Edward put a finger to his lips and narrowed his eyes before he pointed through to the trees where a young buck stood, nose to the ground as it chewed at a clump of grass. He gestured for his son to raise his rifle. Joseph blinked and aimed down the sight. His finger rested on the trigger guard.

 

The buck raised its head and ran. Edward lowered his rifle and shot an accusing look at his son. Joseph shrugged his shoulders as he took his eye from the scope.

 

‘Come on, I didn’t say a word.’ he said.

 

Edward snorted and walked into the woods. Joseph matched his pace, so they were abreast of one another.

 

‘I acknowledge your talent with words, son, I’ll say that. You know I don’t truck with monster books, but I’m glad you’re doing well with it.’

 

Joseph sighed against the hot lump of upset which dropped into his stomach from above.

 

‘I’ve had enough reviews to know when someone’s not read it, Dad, you don’t have to bullshit me.’ he said.

 

Edward stopped and stared at his son.

 

‘I don’t read those sorts of books.’ he said.

 

His voice whistled like a stove top kettle and it hurt Joseph’s ears. Joseph stepped back, discomforted and struggling with the urge to articulate something massive.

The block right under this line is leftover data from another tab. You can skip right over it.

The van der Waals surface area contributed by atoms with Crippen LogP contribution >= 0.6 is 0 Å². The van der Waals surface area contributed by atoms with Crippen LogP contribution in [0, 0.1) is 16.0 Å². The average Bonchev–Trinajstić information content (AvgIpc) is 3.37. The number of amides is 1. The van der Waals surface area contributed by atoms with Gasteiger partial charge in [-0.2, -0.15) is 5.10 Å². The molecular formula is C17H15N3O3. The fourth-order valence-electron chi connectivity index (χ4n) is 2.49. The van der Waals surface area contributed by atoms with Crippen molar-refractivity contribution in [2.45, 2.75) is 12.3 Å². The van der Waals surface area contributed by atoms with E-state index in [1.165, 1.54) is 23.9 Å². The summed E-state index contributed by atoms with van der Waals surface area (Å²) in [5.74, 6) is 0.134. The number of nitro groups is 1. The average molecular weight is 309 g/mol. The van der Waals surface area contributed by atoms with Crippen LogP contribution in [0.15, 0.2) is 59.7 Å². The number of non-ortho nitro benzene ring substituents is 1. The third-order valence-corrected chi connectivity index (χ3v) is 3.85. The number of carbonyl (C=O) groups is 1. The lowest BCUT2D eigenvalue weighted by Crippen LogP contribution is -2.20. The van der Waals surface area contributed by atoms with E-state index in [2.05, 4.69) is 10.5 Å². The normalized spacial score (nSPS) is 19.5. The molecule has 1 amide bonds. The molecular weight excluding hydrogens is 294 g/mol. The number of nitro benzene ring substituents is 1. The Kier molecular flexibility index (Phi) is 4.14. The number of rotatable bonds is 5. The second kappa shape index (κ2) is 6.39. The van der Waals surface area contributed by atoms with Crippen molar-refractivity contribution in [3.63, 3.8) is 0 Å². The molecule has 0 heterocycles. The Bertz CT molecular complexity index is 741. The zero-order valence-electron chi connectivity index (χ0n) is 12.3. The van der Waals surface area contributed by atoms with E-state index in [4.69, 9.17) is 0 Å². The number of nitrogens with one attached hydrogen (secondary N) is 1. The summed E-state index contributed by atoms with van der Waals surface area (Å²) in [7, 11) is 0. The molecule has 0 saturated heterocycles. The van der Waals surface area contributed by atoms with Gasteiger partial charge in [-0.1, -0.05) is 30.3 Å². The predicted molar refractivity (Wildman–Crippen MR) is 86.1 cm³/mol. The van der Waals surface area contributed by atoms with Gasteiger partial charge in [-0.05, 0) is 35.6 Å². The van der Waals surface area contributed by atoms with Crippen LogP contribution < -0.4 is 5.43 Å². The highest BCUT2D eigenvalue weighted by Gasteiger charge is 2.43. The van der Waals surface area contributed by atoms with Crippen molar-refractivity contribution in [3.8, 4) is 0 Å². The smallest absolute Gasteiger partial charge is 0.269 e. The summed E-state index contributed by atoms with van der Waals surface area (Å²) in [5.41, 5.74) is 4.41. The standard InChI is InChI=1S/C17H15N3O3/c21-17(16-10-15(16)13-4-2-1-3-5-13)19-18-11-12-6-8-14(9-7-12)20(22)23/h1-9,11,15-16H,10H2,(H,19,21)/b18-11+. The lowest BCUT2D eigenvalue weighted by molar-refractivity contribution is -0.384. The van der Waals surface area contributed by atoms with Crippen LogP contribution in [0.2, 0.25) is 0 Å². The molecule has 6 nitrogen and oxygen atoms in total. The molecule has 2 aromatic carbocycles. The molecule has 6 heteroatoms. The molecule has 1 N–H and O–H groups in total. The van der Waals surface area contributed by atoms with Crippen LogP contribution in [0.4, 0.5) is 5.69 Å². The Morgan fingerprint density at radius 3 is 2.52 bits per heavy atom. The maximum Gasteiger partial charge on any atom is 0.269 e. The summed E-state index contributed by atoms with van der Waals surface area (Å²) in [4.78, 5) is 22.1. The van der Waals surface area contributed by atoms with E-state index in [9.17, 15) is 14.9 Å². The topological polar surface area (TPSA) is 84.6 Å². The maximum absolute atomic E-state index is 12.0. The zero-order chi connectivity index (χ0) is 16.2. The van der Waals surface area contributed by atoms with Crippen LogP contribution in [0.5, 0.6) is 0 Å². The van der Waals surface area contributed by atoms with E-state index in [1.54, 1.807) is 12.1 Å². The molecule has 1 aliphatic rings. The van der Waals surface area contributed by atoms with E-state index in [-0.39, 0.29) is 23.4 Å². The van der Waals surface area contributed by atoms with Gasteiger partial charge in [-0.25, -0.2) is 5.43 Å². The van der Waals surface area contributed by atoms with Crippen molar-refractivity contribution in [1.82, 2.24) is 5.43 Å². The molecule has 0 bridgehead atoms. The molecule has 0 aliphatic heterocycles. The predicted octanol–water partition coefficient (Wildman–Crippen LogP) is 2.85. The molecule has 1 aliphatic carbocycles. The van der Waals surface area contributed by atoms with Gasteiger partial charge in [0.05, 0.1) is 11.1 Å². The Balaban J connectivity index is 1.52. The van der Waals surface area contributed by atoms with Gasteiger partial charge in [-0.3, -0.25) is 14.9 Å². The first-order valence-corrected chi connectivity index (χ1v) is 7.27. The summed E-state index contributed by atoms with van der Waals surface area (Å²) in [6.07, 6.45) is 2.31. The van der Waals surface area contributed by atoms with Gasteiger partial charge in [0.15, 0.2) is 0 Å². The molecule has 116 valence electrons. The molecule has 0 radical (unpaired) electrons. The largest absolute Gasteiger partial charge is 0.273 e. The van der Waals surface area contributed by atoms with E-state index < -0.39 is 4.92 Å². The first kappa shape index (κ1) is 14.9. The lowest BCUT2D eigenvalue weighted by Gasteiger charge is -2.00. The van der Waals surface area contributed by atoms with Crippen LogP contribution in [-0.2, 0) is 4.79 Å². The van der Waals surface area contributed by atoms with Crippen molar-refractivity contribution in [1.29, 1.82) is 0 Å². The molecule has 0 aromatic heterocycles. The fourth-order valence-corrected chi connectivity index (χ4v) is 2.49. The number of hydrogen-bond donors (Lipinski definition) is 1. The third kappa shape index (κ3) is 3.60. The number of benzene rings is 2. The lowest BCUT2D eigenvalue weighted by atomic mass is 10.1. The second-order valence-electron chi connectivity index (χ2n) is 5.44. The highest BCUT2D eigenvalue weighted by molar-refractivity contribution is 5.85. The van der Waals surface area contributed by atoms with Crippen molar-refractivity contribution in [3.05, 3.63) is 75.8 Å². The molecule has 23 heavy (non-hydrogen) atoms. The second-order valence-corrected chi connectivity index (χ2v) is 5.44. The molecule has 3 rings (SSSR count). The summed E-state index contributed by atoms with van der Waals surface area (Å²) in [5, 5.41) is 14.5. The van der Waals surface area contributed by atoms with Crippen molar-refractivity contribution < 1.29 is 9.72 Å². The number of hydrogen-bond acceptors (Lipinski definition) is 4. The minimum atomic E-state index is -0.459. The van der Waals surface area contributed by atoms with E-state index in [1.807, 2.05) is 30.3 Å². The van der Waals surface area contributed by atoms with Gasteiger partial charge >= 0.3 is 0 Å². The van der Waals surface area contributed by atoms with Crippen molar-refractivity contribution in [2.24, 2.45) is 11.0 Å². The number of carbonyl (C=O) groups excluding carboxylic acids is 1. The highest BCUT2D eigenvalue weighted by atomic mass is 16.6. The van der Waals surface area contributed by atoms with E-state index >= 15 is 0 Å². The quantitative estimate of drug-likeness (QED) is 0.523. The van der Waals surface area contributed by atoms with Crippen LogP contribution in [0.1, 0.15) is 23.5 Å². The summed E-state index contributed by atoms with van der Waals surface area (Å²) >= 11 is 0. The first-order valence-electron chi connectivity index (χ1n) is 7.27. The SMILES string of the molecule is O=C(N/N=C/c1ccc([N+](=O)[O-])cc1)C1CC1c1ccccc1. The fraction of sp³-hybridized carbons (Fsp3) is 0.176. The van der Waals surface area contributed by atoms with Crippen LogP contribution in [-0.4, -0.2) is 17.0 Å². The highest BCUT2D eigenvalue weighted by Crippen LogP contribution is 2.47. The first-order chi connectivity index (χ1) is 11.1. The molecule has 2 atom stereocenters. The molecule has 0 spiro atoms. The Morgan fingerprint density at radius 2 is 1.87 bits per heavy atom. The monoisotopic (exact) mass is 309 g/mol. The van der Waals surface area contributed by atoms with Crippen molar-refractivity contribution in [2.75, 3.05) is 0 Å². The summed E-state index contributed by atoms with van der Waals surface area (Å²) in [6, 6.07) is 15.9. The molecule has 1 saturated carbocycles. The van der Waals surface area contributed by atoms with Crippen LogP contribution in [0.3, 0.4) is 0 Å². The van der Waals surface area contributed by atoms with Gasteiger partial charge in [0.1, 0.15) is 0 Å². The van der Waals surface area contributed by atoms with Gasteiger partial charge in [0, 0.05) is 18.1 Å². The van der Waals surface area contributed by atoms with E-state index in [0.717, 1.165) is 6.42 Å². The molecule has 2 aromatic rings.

‘You mean mine?’ Joseph said.

 

Edward’s eyes widened as he sweated beneath his camouflage.

 

‘Why are you so sensitive about this?’ he said.

 

Joseph’s eyes flooded with tears as he cradled the rifle. He was a boy again, a skinned soul lifted for his father’s acknowledgement.

 

‘Because I thought you would be smart enough to get it, Dad.’ he said.

Edward slung his rifle over his shoulder and adjusted the brim of his cap as he looked down at his boots.

 

‘I’ve never gotten you, Joe. Christ knows I tried and so did Char.’ he said.

 

Joseph’s face was taut and bloodless as he stared at Edward. His grip on the rifle was loose and he staggered backwards, shaking his head.

 

‘You didn’t know, did you?’ Joseph said.

 

Edward’s face crumpled with confusion.

 

‘About the book?’ he said.

 

Joseph watched his father struggle with the conversation. A decent man dumbfounded by something which his son couldn’t explain. Edward reached his hand out and touched his son on the shoulder.

 

‘I may not understand you, but you’re my son, and if I’ve hurt you then you need to know I never meant to.’ he said.

 

It was a speech for Edward, and he was red in the face when he finished but Joseph, a man too acquainted with lies not to see them in others, believed his father. Joseph shouldered the rifle and lowered his chin to his chest and sobbed. Between the sobs, he forced out seven words.

 

‘Not you, Dad, you didn’t hurt me.’ he said.

 

7.

 

Charlene was so relieved Joseph had gone, it was an easy thing for Edward to persuade her to accompany him on a hunt.

 

It was easier to let her wander ahead, between the trees. As his finger closed over the trigger, he thought of his boy and asked his forgiveness again.